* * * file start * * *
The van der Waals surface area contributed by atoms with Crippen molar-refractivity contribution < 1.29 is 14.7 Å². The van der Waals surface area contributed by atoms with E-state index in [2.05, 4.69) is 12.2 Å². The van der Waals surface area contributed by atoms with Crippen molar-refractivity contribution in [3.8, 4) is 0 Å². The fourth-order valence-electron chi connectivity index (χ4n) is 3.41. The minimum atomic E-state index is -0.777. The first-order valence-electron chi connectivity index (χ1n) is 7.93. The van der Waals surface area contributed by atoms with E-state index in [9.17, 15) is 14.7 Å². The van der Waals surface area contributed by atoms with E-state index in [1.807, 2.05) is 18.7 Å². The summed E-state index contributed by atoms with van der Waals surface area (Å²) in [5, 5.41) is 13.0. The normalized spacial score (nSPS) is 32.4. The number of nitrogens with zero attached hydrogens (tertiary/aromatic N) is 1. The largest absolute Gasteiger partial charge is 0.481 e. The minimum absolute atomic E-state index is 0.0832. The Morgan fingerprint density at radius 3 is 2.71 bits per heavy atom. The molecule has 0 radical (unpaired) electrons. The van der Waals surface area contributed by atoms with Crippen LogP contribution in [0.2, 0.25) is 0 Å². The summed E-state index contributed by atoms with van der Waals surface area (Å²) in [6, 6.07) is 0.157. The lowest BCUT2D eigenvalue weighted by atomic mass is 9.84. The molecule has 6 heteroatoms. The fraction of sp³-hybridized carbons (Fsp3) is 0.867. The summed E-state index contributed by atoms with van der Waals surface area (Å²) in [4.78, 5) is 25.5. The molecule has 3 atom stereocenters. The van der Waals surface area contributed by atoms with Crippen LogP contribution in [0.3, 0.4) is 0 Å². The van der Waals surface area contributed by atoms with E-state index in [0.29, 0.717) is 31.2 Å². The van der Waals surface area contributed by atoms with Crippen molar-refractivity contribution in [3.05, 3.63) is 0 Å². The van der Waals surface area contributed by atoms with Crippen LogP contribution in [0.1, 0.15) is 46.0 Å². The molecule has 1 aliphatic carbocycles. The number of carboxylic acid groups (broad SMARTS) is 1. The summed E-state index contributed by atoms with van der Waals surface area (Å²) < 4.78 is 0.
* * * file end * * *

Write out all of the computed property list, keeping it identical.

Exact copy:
The van der Waals surface area contributed by atoms with Crippen molar-refractivity contribution < 1.29 is 14.7 Å². The van der Waals surface area contributed by atoms with E-state index in [2.05, 4.69) is 12.2 Å². The van der Waals surface area contributed by atoms with Crippen molar-refractivity contribution in [3.8, 4) is 0 Å². The fourth-order valence-electron chi connectivity index (χ4n) is 3.41. The minimum atomic E-state index is -0.777. The first-order valence-electron chi connectivity index (χ1n) is 7.93. The van der Waals surface area contributed by atoms with E-state index in [9.17, 15) is 14.7 Å². The van der Waals surface area contributed by atoms with E-state index in [1.807, 2.05) is 18.7 Å². The summed E-state index contributed by atoms with van der Waals surface area (Å²) in [5, 5.41) is 13.0. The normalized spacial score (nSPS) is 32.4. The number of nitrogens with zero attached hydrogens (tertiary/aromatic N) is 1. The largest absolute Gasteiger partial charge is 0.481 e. The minimum absolute atomic E-state index is 0.0832. The Morgan fingerprint density at radius 3 is 2.71 bits per heavy atom. The molecule has 0 radical (unpaired) electrons. The van der Waals surface area contributed by atoms with Crippen LogP contribution in [0.2, 0.25) is 0 Å². The summed E-state index contributed by atoms with van der Waals surface area (Å²) in [6, 6.07) is 0.157. The lowest BCUT2D eigenvalue weighted by atomic mass is 9.84. The molecule has 6 heteroatoms. The fraction of sp³-hybridized carbons (Fsp3) is 0.867. The summed E-state index contributed by atoms with van der Waals surface area (Å²) in [4.78, 5) is 25.5. The molecule has 3 atom stereocenters. The van der Waals surface area contributed by atoms with Crippen LogP contribution in [0.3, 0.4) is 0 Å². The van der Waals surface area contributed by atoms with E-state index in [0.29, 0.717) is 31.2 Å². The van der Waals surface area contributed by atoms with Crippen molar-refractivity contribution in [3.05, 3.63) is 0 Å². The van der Waals surface area contributed by atoms with Crippen LogP contribution in [0.1, 0.15) is 46.0 Å². The molecule has 1 aliphatic carbocycles. The number of carboxylic acid groups (broad SMARTS) is 1. The summed E-state index contributed by atoms with van der Waals surface area (Å²) < 4.78 is 0.